Scientists have described what they say is the first documented evidence of cooperative behavior among a fish species to accumulate food.
A tiny striped fish called Neolamprologus obscurus, which is only found in Lake Tanganyika in Zambia, was found to work together to excavate cavities by digging sand from under stones to make shelter for members of its group.
Researchers also found that the cavities gathered shrimps – the main source of food for the fish – which hide inside such cavities during day time.
The research is detailed in the Springer's journal, Behavioral Ecology and Sociobiology.
Breeding groups among the fish were found to accept up to 10 helpers to dig up cavities and keep them clear of debris and sand, with the breeders rarely venturing beyond the cavities. The helpers also help in keeping predators at bay.
"The function of these excavated cavities is much like that of the webs of social spiders, which live in groups and share the trapped prey among group members," said Hirokazu Tanaka of the Osaka City University in Japan.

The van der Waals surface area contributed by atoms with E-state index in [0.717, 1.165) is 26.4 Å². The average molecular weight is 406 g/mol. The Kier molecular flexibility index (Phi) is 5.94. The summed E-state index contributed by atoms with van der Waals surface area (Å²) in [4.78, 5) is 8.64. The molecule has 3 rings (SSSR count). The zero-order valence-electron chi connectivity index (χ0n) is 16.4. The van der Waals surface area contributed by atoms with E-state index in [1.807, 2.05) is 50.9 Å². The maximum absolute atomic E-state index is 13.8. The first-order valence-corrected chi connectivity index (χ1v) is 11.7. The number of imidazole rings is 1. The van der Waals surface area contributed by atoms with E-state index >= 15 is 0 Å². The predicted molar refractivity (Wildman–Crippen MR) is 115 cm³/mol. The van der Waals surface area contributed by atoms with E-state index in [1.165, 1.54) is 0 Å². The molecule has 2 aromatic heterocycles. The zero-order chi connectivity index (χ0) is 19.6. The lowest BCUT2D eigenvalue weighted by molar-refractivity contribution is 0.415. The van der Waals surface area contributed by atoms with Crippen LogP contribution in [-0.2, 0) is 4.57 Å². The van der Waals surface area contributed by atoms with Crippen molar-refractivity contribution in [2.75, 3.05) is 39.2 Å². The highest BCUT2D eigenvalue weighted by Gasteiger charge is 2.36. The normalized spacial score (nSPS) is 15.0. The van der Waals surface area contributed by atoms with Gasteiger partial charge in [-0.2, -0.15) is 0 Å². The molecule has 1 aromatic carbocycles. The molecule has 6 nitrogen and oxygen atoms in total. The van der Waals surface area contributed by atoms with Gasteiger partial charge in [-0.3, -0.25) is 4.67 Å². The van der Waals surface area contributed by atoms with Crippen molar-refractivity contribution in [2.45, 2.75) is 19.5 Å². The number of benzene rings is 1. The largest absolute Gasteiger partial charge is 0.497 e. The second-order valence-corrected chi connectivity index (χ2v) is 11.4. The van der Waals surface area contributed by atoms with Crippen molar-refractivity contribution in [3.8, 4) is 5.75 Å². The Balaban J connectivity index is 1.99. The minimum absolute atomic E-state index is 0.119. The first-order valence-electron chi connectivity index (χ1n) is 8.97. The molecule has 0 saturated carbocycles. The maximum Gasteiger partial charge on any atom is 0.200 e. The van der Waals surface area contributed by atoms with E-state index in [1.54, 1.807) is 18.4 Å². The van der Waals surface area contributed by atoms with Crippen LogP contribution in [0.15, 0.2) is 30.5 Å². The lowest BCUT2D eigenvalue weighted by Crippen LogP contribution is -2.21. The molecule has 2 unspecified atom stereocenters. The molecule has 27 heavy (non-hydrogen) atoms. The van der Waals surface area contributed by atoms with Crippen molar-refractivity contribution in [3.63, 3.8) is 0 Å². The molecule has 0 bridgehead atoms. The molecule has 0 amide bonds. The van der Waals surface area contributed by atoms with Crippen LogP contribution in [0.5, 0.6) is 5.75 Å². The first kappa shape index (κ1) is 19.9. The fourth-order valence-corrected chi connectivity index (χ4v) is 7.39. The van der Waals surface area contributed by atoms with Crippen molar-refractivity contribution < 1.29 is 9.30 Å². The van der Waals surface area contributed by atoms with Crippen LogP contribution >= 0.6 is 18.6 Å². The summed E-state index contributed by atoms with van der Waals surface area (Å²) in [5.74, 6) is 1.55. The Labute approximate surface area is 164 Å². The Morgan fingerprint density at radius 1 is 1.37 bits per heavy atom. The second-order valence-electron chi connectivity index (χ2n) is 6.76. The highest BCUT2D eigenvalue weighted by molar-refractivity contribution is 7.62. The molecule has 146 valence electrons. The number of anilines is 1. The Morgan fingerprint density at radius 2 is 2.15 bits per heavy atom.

Scientists found that the abundance of shrimp and other invertebrates present in excavated cavities increased directly in proportion to its size.
The study also revealed that when the helpers assisting the breeding fish were removed, sand and debris fell into the cavities to considerably shrink their size within one week.
"Helpers in Neolamprologus obscurus extend and maintain the excavated cavities, and by doing so, contribute to an increase in food abundance inside the territory of breeding females," Tanaka said.
"Fish living in groups may be able to increase and maintain considerably larger excavated cavities per capita compared to solitary living fish.
"Consequently, group living enables Neolamprologus obscurus to efficiently increase the prey abundance in their territory. This increases the body condition and future reproductive success of breeders and/or helpers."